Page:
On the day-to-day level, know that you are “on” the minute you walk in the door. “You don’t just come home, put your feet up, and start scrolling through the TV. You have to wait. You have to put that off. I’m not saying don’t do it. I’m saying you can’t do it right now,” he says.

One thing to avoid sacrificing, if at all possible, is time with the kids. “If [you] miss their first step, if [you] miss their first word, if [you] miss their first eating of solid food, it’s gone. You don’t get that back,” he says. So when you have to be away from the children, make sure your time contributes in some way to the life of the family, he advises.

Although making sacrifices is necessary, Bailey has also found it’s essential to take time for self-renewal. “Send [Mom] to a B&B for the weekend because Mom needs Mom time,” he says. “Do those things that are self-gratifying, make time for them, it’s important, but [stay] involved.”

Create and maintain the vision for the family.

As you get the hang of what’s necessary to keep your family functioning well, you can start to think about what you want for its future. Bailey is clear that he wants his sons “to create opportunity”—especially economic opportunities—for themselves and other people.

“We have hundreds of thousands of kids who are graduating from college with no jobs,” he remarks. “I want my guys to create jobs and hence create opportunities for a ready work force. That’s our vision.”

Over the years, this vision has led to the creation of more than one family business venture. When the boys were little, they sold vegetables from their garden to the neighbors. And when they were older, they started a window-washing business, which is still going strong. Now Bailey has gone into partnership with Levi and launched Bailey Enterprises, which sells software products. (Check them out at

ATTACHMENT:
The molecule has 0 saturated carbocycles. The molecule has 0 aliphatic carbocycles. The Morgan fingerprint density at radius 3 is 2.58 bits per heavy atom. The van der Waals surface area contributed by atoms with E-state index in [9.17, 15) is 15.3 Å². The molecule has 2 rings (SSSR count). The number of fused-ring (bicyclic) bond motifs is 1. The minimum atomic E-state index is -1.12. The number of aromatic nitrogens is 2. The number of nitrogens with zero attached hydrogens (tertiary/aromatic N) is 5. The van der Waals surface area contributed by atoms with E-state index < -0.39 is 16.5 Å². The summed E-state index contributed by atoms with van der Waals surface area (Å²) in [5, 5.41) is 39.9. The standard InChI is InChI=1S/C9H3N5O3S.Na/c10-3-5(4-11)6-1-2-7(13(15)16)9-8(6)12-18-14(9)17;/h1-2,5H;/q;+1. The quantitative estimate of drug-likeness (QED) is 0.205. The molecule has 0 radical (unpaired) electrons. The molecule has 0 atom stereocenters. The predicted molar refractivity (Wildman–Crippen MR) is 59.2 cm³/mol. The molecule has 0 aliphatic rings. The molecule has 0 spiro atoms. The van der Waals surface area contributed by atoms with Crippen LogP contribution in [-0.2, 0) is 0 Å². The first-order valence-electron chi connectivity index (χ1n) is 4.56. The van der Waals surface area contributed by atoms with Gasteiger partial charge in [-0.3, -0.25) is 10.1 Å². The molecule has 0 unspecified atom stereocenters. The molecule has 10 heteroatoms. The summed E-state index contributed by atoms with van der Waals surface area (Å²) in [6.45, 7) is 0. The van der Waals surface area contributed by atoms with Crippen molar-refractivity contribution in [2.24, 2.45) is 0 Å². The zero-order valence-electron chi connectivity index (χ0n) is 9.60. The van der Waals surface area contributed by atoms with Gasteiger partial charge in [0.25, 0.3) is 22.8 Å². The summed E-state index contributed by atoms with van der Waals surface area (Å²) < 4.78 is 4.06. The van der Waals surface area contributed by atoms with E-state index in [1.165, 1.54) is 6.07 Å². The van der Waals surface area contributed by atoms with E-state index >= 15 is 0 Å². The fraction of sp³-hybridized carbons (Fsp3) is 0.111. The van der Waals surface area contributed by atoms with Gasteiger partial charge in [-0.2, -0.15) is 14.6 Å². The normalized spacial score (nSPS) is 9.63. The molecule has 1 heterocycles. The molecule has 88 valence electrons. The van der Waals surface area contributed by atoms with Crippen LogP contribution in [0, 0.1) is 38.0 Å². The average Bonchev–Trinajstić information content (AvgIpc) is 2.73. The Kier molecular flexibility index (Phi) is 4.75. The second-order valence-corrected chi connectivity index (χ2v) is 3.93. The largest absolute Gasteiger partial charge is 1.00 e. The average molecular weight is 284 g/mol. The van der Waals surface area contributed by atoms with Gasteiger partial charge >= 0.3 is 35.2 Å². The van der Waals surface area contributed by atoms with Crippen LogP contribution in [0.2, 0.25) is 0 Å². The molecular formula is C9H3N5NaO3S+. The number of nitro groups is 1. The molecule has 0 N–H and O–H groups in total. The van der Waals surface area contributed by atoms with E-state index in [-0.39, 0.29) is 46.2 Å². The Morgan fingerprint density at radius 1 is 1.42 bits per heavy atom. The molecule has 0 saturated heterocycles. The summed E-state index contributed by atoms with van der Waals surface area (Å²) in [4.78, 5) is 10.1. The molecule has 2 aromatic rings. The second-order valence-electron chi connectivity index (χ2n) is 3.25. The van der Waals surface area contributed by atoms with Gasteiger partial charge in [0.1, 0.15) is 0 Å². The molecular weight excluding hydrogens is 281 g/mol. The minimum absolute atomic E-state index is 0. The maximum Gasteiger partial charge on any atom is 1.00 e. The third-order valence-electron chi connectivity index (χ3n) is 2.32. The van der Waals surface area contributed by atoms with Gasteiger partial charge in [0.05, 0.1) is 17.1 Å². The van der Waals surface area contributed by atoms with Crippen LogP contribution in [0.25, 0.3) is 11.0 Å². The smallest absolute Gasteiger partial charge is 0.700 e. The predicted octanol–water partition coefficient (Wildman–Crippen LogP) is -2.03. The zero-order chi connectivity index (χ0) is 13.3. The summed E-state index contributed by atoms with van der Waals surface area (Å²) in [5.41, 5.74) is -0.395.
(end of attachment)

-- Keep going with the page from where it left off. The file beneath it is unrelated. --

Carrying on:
“We’ve got a bona fide company, and it all started from selling zucchini and potatoes,” he says.

Bailey is quick to point out that any family vision must consider and cultivate the kids’ own wishes for their futures. For instance, Jared wants to be a pilot, so Bailey is helping him think about how his career choice could create opportunity for others. Right now they are entertaining the idea of chartering planes.

“Who knows? In ten years we might have a fleet of aircraft. We’ll be flying wine executives around the world. Why not?”

Bailey teaches his kids to focus on what’s possible. He never says, “We can’t do this.” Rather, he says, “How can we do this?” For him, where there is a will there is a way. You just have to summon the courage to take action.

Say “I’m sorry.”

No matter what your vision or approach to parenting, you are going to mess up, says Bailey. Mistakes will be made, and the best way to deal with them is to apologize. “If you make a mistake on discipline, if you make a mistake on timing, whatever the issue is, look [your child] in the eye and say, ‘I was wrong. I’m sorry. I’ll do everything I can to not do that again.’,” he says. Bailey believes when parents act with humility and are genuinely remorseful about their errors, kids feel respected and loved.

Stay the course.

In the wee early morning hours when you’re trying to settle a crying baby for the umpteenth time, and wishing, once again, for that infallible instruction manual, you may find yourself thinking that becoming a dad was a big mistake. But take heart: You have what it takes. And, what’s more, Bailey says, when you focus on what’s possible, your ride will most likely be a sweet one. “If I had known it was going to be this good, I don’t know that we would have waited [to have kids],” he says.

Someday, when your children are older, and someone asks you what you like about being a dad, you may just find your reply is the same as Bailey’s: “Everything.”  

Melissa Chianta is the features editor at Sonoma Family Life magazine.